counsel for the respondent deals with regulation of claims to pension or family
pension. Qualifying service is dealt with in Chapter III. The conditions subject
to which service qualifies are provided in Rule 14. Chapter V deals with
classes of pensions and conditions governing their grant. The effect of Rule 26
sub-rules (1) and (2) cannot be lost sight of while deciding the question of
entitlement of pension. The High Court was not justified in its conclusion that
the rule was being torn out of context. After the past service is forfeited the
same has to be excluded from the period of qualifying service. The language of
Rule 26 sub-rules (1) and (2) is very clear and unambiguous. It is trite law
that all the provisions of a statute have to be read together and no particular
provision should be treated as superfluous.
That being the position after the acceptance of resignation, in terms of
Rule 26 sub-rule (1) the past service stands forfeited. That being so, it has
to be held that for the purpose of deciding question of entitlement to pension
the respondent did not have the qualifying period of service.
There is no substance in the plea of the leaned counsel for the respondent
that Rule 26 sub-rules (1) and (2) has limited operation and does not wipe out
entitlement to pension as quantified in Rule 49. Said Rule deals with amount of
pension and not with entitlement.
It is well settled principle in law that the Court cannot read anything into
a statutory provision which is plain and unambiguous. A statute is an edict of
the Legislature. The language employed in a statute is the determinative factor
of legislative intent.
Words and phrases are symbols that stimulate mental references to referents.
The object of interpreting a statute is to ascertain the intention of the
Legislature enacting it. (See Institute of Chartered Accountants of India v.
M/s Price Waterhouse and Anr. (AIR 1998 SC 74)) The intention of the
Legislature is primarily to be gathered from the language used, which means
that attention should be paid to what has been said as also to what has not
been said. As a consequence, a construction which requires for its support,
addition or substitution of words or which results in rejection of words as
meaningless has to be avoided. As observed in Crawford v. Spooner (1846 (6)
Moore PC 1), Courts, cannot aid the Legislatures' defective phrasing of an Act,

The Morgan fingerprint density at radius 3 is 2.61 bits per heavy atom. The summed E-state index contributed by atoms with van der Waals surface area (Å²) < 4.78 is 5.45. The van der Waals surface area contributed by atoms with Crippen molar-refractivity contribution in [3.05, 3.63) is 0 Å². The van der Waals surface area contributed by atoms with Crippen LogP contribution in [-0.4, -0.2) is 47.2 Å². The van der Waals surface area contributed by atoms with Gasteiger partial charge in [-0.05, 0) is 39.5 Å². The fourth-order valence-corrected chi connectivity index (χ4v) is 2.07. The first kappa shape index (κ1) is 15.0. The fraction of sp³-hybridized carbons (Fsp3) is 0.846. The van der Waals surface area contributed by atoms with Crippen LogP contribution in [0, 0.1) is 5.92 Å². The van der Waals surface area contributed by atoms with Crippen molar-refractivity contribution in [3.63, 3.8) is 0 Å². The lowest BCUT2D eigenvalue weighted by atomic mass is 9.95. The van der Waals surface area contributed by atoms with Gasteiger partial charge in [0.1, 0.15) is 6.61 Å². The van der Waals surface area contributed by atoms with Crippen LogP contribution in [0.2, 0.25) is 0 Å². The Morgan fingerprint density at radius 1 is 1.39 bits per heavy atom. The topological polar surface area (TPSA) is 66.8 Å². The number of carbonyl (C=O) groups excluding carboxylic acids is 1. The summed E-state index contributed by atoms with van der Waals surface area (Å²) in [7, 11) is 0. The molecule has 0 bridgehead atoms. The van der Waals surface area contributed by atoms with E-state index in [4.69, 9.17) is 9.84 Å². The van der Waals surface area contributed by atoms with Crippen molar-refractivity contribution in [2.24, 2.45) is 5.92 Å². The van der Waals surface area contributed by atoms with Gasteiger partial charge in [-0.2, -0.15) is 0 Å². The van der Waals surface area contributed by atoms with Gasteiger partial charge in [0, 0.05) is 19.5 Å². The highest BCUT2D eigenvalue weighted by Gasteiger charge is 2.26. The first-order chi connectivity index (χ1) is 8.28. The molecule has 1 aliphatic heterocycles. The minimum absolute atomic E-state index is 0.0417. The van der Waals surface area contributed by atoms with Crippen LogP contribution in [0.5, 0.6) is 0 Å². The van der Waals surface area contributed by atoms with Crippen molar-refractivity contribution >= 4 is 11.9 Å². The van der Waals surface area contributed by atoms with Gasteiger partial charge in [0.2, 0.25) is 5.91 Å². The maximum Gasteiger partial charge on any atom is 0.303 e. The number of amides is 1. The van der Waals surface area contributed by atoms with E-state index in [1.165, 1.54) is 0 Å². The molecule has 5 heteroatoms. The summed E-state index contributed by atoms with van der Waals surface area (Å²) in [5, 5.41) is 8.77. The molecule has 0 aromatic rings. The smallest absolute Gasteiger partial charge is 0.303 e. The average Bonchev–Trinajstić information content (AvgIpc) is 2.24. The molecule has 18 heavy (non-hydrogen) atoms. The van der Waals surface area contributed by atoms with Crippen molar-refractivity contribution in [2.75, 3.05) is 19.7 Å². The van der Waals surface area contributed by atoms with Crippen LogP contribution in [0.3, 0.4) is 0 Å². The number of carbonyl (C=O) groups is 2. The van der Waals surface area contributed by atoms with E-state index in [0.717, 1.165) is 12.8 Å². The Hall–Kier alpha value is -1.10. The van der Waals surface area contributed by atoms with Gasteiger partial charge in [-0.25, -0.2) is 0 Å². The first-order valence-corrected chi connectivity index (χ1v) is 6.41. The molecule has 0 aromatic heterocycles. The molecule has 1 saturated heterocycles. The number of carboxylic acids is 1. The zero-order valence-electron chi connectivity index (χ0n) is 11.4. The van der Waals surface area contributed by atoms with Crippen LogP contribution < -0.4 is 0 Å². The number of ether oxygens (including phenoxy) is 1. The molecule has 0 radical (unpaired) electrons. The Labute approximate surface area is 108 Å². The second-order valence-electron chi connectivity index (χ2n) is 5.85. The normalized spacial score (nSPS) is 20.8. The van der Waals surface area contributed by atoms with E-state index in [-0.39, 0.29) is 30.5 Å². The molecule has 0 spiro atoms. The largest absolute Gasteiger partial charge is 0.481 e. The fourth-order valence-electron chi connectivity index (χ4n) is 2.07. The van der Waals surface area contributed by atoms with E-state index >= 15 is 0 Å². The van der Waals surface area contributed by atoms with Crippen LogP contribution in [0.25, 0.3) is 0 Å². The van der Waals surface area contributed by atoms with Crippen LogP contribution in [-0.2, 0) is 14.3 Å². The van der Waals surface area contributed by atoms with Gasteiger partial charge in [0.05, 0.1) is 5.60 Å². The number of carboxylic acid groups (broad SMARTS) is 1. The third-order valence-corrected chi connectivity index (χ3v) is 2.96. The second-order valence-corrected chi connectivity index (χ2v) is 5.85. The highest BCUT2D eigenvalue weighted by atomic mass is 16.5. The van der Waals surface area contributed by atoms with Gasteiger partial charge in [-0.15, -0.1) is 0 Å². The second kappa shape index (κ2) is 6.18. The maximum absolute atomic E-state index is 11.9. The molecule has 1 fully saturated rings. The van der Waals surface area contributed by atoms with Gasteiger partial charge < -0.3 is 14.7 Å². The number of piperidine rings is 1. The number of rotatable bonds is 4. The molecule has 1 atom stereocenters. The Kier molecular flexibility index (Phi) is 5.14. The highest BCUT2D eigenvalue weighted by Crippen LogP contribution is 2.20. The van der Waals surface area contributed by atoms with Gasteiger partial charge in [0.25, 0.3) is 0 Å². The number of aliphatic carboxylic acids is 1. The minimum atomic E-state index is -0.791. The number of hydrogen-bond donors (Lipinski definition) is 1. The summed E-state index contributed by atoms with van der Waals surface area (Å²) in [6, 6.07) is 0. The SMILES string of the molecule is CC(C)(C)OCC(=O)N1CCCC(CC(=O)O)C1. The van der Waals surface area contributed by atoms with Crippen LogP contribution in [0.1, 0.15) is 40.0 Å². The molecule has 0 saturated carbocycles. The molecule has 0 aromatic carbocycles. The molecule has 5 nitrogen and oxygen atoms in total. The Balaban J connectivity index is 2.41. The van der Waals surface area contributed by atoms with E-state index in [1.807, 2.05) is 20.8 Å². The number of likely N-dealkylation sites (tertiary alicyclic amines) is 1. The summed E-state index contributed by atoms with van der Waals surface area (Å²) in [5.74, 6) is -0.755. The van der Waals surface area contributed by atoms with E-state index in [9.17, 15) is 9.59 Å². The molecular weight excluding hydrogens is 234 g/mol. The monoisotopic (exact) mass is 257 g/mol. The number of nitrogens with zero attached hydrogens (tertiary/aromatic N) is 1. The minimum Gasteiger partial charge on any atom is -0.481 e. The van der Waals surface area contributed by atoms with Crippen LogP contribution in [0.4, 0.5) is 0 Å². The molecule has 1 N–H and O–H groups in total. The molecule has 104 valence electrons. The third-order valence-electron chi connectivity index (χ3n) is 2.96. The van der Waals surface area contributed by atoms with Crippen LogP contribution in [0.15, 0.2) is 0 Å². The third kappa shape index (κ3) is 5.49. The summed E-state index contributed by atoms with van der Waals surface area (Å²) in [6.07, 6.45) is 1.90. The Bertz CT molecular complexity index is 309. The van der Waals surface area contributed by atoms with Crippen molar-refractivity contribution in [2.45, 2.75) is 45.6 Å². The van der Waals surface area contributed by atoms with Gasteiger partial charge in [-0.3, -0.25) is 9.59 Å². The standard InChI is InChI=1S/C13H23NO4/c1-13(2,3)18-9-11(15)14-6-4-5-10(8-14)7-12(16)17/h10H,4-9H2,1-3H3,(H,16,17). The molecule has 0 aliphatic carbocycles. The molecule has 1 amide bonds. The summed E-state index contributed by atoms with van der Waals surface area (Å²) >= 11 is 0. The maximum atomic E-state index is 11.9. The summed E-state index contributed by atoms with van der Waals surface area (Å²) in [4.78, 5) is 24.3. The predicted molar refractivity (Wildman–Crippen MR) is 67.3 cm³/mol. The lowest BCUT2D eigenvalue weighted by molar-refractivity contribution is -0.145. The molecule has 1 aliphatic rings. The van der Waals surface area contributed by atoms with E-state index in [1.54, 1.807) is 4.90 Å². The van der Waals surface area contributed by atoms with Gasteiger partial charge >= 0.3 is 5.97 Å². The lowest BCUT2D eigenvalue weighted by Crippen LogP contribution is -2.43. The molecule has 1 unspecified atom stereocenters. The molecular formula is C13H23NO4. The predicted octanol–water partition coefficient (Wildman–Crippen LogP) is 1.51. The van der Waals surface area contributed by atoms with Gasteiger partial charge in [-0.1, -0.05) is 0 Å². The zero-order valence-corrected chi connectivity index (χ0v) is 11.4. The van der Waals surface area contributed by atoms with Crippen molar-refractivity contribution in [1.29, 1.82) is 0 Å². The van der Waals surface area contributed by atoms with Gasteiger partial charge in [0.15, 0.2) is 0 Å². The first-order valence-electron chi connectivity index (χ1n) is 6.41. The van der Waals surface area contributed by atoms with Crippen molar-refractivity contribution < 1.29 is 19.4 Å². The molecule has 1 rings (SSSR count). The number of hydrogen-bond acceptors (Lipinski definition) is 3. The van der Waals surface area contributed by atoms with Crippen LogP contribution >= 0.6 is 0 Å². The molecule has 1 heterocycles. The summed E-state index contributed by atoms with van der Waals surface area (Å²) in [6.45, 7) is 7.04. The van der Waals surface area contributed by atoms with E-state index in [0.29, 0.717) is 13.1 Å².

we cannot add or mend, and by construction make up deficiencies which are left
there. (See The State of Gujarat and Ors. v. Dilipbhai Nathjibhai Patel and
Anr. (JT 1998 (2) SC 253)). It is contrary to all rules of construction to read
words into an Act unless it is absolutely necessary to do so. (See Stock v.
Frank Jones (Tiptan) Ltd. (1978 1 All ER 948 (HL). Rules of interpretation do
not permit Courts to do so, unless the provision as it stands is meaningless or
of doubtful meaning. Courts are not entitled to read words into an Act of
Parliament unless clear reason for it is to be found within the four corners of
the Act itself. (Per Lord Loreburn L.C. in Vickers Sons and Maxim Ltd. v. Evans
(1910) AC 445 (HL), quoted in Jamma Masjid, Mercara v.
Kodimaniandra Deviah and Ors.(AIR 1962 SC 847).
The question is not what may be supposed and has been intended but what has
been said. "Statutes should be construed not as theorems of Euclid".
Judge Learned Hand said, "but words must be construed with some
imagination of the purposes which lie behind them". (See Lenigh Valley
Coal Co. v. Yensavage 218 FR 547). The view was re-iterated in Union of India
and Ors. v. Filip Tiago De Gama of Vedem Vasco De Gama (AIR 1990 SC 981).
In Dr. R. Venkatchalam and Ors. etc. v. Dy. Transport Commissioner and Ors.
etc. (AIR 1977 SC 842), it was observed that Courts must avoid the danger of a
priori determination of the meaning of a provision based on their own
pre-conceived notions of ideological structure or scheme into which the
provision to be interpreted is somewhat fitted. They are not entitled to usurp
legislative function under the disguise of interpretation.
The above position was highlighted by this Court in Maulavi Hussein Haji
Abraham Umarji v. State of Gujarat and Another (AIR 2004 SC 3946).
The High Court's judgment affirming the order of the Tribunal cannot be
sustained and deserves to be set aside which we direct. The appeal is allowed
but without any order as to costs.